Most gap fillers that take place in Imladris generally center around Frodo and the other Hobbits as they are recovering from their ordeal in reaching the Last Homely House before they set off again on the Quest. Canafinwe has chosen a more difficult gap filler: that of the time in which thirteen Dwarves and one Hobbit happened to visit the Hidden Valley on their way to the Lonely Mountain. The title is ironic on several levels, for the only ones who seem to be having a jolly time of it are the Dwarves and Mr. Baggins. I like the way in which Canafinwe portrays the various characters. The sons of Elrond, while twins, are not cast from the same mold and we see them with different strengths and weaknesses which make them unique individuals. Glorfindel is... well, Glorfindel and Elrond is well delineated, as are the other characters. Saurman is particularly slimy. Against the background of The Hobbit we see Elrond and the people of Imladris as they struggle through many different kinds of adversities. The year 2941 was indeed a hard year for the Master of Imladris and his family and if you want to find out why, this is the story to read.
Reviewed by: Dreamflower ✧ Score: 8
This story is a very engaging gapfiller for The Hobbit. We have three intertwined storylines going: first of all, there is the visit to the Last Homely House of a wizard, 13 dwarves and a hobbit, second, Elrond's young foster-son Estel is seriously ill, and third, the White Council is about to meet to take action against the Necromancer in Dol Guldur. Each one of these storylines feeds into the other in a completely natural way through the course of the story. I really enjoy Bilbo's characterization in this story, and the serious talks between Elrond and Gandalf which in canon *must* have taken place offstage. The inter-relations of Elrond, Gilraen, Elladan and Elrohir are dynamic. But the heart of the story is young Estel-- the Hope of his family and of his people is suffering, and the tender father/son bond between Elrond and the young mortal is touching and beautiful. I really love some of the explanations for certain things this author came up with, and the plot twists are absorbing and make for a suspenseful read.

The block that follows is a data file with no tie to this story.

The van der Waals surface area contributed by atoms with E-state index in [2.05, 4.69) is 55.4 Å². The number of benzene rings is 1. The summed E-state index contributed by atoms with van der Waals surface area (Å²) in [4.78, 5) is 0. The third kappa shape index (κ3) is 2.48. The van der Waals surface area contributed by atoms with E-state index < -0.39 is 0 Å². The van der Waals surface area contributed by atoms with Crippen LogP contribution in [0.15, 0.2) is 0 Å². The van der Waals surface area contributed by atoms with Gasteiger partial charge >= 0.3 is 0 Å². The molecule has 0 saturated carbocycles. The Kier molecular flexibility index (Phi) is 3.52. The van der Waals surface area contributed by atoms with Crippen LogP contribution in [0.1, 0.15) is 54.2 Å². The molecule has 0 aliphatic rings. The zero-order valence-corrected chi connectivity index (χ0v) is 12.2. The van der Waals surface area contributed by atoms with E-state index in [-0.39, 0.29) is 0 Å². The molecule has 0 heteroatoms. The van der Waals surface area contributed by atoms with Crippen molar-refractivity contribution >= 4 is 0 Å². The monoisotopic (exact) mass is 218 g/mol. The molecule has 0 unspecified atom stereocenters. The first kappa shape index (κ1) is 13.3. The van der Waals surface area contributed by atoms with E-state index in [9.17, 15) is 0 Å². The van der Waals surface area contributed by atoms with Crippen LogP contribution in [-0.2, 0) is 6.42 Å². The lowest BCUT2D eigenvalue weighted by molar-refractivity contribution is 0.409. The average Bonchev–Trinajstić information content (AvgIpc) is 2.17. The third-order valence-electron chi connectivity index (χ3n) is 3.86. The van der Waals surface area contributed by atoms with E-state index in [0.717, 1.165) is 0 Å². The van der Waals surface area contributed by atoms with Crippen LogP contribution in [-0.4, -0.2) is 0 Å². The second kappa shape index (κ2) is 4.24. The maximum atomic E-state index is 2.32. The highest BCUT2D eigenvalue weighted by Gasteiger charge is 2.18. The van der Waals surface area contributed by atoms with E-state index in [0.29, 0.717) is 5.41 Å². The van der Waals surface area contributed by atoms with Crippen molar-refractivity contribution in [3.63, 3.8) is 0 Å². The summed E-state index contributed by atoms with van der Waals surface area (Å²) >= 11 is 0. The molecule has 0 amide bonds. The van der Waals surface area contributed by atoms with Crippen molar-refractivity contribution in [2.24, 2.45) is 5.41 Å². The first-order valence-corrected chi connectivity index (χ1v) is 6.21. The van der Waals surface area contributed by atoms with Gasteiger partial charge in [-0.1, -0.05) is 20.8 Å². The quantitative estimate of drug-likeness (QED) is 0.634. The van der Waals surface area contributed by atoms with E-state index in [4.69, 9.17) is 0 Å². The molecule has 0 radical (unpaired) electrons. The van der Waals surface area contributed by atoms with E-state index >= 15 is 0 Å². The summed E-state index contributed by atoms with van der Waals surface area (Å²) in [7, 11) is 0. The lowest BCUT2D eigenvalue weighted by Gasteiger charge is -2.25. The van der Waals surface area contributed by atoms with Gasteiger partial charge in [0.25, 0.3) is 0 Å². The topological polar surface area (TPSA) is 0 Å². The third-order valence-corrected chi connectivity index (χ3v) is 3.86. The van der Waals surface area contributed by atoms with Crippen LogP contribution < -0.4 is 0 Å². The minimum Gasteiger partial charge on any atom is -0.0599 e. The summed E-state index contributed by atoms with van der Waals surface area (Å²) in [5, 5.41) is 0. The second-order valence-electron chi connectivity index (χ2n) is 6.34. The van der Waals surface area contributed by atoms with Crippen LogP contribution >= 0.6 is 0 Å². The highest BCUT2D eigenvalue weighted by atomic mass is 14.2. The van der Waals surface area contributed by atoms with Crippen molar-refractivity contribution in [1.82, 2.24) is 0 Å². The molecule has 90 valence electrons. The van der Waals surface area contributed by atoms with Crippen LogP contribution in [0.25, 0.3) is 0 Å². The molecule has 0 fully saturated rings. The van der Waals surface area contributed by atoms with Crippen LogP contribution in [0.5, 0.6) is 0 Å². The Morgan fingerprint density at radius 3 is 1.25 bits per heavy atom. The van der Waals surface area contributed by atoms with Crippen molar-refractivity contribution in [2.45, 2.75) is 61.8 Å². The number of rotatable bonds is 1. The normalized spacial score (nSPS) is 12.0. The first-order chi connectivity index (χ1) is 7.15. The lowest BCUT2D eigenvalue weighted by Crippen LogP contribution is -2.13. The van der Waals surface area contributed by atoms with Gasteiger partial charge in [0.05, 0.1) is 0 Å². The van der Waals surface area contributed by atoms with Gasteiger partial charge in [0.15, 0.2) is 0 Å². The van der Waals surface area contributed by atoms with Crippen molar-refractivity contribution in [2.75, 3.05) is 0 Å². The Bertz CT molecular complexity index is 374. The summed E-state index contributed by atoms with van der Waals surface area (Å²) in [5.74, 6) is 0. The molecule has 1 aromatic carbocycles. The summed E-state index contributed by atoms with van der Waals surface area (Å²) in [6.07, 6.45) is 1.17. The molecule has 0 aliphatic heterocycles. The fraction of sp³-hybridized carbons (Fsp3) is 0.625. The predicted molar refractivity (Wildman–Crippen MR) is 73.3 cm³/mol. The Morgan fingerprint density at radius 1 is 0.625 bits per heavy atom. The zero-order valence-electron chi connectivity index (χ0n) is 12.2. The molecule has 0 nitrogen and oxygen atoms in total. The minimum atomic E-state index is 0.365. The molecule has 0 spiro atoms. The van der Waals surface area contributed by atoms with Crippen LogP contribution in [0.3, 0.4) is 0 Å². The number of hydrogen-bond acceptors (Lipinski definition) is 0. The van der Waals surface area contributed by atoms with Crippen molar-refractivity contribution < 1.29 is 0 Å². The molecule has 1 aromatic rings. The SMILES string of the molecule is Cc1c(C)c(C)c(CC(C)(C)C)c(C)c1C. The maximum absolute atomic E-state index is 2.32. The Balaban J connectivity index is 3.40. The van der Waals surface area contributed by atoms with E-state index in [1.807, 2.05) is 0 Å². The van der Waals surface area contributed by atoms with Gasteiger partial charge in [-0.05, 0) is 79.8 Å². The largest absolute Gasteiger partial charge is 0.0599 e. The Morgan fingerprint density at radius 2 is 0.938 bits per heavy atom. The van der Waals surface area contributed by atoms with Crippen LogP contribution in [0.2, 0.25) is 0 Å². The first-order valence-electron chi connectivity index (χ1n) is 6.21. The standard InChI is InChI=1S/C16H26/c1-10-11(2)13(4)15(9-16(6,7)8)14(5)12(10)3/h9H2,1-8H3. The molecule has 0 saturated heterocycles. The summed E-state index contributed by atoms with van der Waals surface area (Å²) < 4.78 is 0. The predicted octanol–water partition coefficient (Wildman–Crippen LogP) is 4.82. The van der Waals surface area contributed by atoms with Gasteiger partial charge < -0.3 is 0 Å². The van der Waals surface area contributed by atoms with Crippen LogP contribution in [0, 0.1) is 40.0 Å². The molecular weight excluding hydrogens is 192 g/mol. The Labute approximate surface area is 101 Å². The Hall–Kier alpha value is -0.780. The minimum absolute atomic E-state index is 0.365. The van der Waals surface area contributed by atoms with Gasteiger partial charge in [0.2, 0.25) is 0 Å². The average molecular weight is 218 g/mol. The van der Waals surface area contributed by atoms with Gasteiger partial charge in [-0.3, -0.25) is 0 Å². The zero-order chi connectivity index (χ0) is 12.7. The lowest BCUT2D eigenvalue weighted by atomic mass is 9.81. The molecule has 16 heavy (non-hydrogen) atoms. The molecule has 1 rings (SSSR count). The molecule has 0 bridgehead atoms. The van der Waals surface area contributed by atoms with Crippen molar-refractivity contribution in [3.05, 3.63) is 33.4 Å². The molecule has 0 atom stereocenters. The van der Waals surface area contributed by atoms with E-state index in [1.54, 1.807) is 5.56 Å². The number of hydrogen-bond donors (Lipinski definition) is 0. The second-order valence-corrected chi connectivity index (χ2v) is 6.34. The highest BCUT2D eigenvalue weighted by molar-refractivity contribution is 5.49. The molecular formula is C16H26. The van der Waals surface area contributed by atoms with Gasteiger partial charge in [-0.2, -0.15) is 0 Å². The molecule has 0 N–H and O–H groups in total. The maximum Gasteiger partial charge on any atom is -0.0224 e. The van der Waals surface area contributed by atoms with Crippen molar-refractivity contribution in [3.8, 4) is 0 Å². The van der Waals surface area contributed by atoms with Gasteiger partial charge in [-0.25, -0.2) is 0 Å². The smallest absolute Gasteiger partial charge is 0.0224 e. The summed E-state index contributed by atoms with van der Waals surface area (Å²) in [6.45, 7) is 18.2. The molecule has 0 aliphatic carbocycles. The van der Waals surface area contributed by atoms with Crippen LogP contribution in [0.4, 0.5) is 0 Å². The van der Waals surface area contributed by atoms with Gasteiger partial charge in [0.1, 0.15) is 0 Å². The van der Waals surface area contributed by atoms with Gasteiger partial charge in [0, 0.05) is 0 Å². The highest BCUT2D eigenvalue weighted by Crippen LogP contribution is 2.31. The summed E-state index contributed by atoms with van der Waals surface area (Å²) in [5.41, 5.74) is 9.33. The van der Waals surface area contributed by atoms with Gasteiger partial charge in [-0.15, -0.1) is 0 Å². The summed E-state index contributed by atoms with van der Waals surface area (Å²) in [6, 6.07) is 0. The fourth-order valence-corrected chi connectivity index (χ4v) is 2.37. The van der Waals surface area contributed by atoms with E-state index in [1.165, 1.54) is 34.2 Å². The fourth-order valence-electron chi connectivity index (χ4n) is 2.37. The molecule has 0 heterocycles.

Reviewed by: Larner ✧ Score: 6
The title is intentionally ironic, for with young Estel ill the Master of Rivendell feels anything but light-hearted. The Enemy appears to be broadcasting evil fevers, and it doesn't help that Estel is beginning to dream of many of the disasters experienced by his forebears with little understanding of what it is the dreams show. It's enough to cause distress to anyone trying to play host to thirteen Dwarves, a Hobbit, and an insightful grey Wizard. And with his mother's habitual coolness toward Elrond as well as restrictions against showing himself to the guests within the Last Homely House, Estel is also somewhat frustrated. An exceedingly well told tale of the family life within Rivendell during the trip to the Lonely Mountain. Characterizations are well drawn, and the story flows well. A good page-turner, were it in book form!
Reviewed by: Cairistiona ✧ Score: 5
Such a unique gapfiller, this tale. Superbly written in a vein that echoes Tolkien himself, Canafinwe takes us through a harrowing period in Estel's young life, where dark visions and dreams plague him to the brink of death, and Elrond is driven to his limits to try to save him. It's a side-story to The Hobbit that feels very much like something that could have happened but perhaps was simply outside the scope of The Hobbit's basic premise. That to me is the mark of the best gapfillers--plausible stories that could fit seamlessly within Tolkien's canon. This tale does that, and then some.